Head, Heart and Hands is a Waldorf concept regarding the rhythm of the day in that ‘head’ work is done in the morning, ‘heart’ work midday and ‘hand’ work in the afternoon. I approach each lesson with the ”head, heart and hands’ concept, as well as my whole year. Head work can refer to academics and mental exertion in which new learning related to skills is usually acquired versus new learning that is information driven (like history or stories). Heart learning, I define as the touching the emotions through stories. This is a great time to teach history through stories. Heart learning is rest period in the day following a midday meal. Afternoons are great for ‘hand’ work. This work can be knitting, felting, woodwork or in our case, the afternoons are great for our hands-on activities and projects.
How do I approach each lesson with the ‘head, heart and hands’ concept?
I view each lesson as benefiting from an academic component, a hands-on component and a story element. Often, if I don’t have time to pre-read a lesson and deliver it orally, I read from a book. In every lesson there is some narration and it’s usually a written narration, so that is the ‘academic’ component. We aim to draw or do a hands-on activity as well. A lesson doesn’t have to take place in one day, a lesson could span multiple days and have many parts.
How do I approach our day with the ‘heads, heart and hands’ concept?
We do our head learning in the morning. This would be proficiency work in grammar, writing and math. Any other daily assignment goes in the morning as well (that would be our short lessons that usually span a year or at least a season), our read aloud follows lunch as does part of our main lesson which involves reading or storytelling, drawing the main lesson can go here too. Hand work or hands-on projects are saved for the afternoon. This is always the goal, but there are exceptions, of course.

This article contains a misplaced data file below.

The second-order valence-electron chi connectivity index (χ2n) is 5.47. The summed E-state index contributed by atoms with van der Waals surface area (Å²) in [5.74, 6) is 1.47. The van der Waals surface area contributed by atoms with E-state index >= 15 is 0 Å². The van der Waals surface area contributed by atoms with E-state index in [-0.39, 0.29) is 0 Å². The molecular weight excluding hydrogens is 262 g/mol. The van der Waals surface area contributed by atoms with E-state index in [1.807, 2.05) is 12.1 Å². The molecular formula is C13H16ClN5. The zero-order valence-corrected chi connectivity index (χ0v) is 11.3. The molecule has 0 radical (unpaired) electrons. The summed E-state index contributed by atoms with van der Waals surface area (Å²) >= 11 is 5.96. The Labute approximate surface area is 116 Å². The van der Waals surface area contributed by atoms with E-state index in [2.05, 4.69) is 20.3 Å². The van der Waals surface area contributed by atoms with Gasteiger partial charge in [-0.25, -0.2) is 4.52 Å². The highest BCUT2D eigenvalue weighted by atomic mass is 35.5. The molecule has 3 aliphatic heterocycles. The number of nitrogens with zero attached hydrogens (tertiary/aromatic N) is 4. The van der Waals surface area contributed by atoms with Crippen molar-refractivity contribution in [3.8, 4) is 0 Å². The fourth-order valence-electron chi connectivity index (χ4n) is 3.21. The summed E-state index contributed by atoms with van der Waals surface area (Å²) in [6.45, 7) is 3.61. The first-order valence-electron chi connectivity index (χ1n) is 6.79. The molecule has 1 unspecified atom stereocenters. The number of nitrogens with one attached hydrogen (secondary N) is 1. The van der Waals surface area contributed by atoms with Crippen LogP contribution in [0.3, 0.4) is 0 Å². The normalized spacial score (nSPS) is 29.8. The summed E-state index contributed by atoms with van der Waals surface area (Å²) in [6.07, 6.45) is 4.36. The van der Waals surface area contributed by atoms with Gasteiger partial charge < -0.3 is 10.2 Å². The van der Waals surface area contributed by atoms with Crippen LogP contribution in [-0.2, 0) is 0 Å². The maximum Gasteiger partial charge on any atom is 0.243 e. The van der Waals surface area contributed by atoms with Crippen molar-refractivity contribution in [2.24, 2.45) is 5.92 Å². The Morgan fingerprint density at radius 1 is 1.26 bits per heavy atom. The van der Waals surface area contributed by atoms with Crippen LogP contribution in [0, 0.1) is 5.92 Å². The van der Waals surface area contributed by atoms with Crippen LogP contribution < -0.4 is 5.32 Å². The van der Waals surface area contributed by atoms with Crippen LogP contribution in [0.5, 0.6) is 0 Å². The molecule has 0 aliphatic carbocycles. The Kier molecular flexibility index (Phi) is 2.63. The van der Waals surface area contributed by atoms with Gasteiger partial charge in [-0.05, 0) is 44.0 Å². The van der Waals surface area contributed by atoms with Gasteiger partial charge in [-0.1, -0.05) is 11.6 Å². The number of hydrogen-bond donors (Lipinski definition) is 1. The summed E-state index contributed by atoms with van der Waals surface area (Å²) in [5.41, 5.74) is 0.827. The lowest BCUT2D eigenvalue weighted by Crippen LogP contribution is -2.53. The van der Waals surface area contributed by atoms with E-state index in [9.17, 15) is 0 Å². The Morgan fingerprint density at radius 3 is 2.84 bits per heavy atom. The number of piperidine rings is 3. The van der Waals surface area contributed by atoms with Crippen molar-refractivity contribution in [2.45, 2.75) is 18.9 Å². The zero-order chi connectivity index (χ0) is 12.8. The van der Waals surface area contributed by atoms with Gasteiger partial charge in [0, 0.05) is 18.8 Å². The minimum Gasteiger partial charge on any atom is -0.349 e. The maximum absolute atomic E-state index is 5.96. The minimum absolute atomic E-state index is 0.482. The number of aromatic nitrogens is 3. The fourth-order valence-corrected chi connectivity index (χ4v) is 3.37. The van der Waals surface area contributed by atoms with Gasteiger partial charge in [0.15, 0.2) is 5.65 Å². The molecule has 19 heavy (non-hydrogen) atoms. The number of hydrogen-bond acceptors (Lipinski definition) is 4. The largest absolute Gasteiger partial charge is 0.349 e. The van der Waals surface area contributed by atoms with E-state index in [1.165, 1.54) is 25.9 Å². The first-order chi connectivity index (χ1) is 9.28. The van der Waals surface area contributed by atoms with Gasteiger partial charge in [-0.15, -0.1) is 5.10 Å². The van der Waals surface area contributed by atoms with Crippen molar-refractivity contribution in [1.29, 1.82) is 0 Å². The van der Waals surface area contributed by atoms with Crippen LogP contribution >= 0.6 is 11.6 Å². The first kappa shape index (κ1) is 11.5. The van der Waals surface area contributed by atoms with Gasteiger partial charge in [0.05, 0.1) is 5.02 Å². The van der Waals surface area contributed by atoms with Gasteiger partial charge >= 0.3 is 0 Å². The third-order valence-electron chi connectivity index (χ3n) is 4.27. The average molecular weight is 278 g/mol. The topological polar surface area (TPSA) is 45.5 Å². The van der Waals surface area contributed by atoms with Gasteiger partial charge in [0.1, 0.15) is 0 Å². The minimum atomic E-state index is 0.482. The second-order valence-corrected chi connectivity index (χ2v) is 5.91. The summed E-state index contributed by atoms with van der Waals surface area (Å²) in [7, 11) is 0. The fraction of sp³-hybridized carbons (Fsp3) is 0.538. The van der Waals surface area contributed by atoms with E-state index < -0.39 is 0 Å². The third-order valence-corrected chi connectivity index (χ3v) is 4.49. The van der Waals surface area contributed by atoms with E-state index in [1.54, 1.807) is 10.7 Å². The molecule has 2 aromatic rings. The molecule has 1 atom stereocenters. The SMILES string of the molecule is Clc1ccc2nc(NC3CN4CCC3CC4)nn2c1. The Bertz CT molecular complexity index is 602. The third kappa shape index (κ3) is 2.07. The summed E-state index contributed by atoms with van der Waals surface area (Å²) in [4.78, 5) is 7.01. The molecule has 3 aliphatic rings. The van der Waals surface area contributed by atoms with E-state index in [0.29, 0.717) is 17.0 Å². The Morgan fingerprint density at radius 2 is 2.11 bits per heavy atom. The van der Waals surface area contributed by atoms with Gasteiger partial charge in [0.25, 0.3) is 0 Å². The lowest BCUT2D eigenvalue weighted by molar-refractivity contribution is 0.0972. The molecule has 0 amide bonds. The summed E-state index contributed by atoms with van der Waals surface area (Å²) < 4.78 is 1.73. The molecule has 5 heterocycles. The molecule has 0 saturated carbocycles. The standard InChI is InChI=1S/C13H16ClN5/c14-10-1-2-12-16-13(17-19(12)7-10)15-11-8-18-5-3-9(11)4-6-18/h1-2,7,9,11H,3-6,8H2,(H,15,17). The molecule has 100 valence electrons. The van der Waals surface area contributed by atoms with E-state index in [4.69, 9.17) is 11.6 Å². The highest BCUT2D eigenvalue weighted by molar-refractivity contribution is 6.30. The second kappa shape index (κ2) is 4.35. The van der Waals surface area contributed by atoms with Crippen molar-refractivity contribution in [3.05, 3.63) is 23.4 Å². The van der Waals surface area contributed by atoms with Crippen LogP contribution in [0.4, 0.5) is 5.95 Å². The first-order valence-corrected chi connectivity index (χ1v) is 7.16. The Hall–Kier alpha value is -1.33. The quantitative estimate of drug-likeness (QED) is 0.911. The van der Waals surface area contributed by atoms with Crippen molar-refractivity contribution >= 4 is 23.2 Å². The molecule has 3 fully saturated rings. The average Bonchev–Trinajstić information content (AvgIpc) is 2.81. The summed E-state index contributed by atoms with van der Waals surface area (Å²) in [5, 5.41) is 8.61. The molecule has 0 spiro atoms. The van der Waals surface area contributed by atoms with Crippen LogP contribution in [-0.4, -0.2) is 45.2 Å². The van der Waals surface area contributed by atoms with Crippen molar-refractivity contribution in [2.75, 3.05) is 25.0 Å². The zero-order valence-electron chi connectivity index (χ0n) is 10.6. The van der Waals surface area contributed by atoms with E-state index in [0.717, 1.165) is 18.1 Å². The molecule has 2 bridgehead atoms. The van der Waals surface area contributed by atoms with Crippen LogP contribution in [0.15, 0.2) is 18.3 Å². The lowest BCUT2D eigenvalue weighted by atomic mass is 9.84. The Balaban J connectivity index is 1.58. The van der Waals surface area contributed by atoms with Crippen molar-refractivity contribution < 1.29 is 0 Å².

How do I approach our year with the ‘heads, heart and hands’ concept?
We do our academic rich and skill based learning like math and grammar in the fall (though there always seems to be one straggling science unit we are doing in August or September that was left behind from the previous year), we do our history units in the winter and our science units in the spring.
Child development in Waldorf
Child development in the Waldorf philosophy is divided into different groups with the first stage being roughly from birth to age seven. While there are smaller stages within this stage, this stage is usually characterized by movement and imitation. Although we are always learning using auditory, visual and kinesthetic modes of learning, there is a concentration of kinesthetic learning in the younger years. Young children learning through movement, touching, climbing, and exploration. The other modes of learning are overshadowed in this stage. This is different than being a kinesthetic learner. You may be a kinesthetic learner, so even later in life, that will be your preferred mode of learning, but all children pass through a phase of kinesthetic learning and that’s from birth to age seven (roughly). This is also the age of imitation. Young children will imitate others in this stage. It’s how they learn. Be mindful of your behavior around children because they will copy you in all you do both good and bad. This is a good reminder to reflect on our own behaviors and actions. When children clean, they are copying you, they don’t want to clean by themselves, rather they want to do what you are doing when you are doing it. This is not an opportunity to set your children to chores, rather it’s an opportunity to slow down your chores to include your children. Invite them to cook as well if you feel comfortable.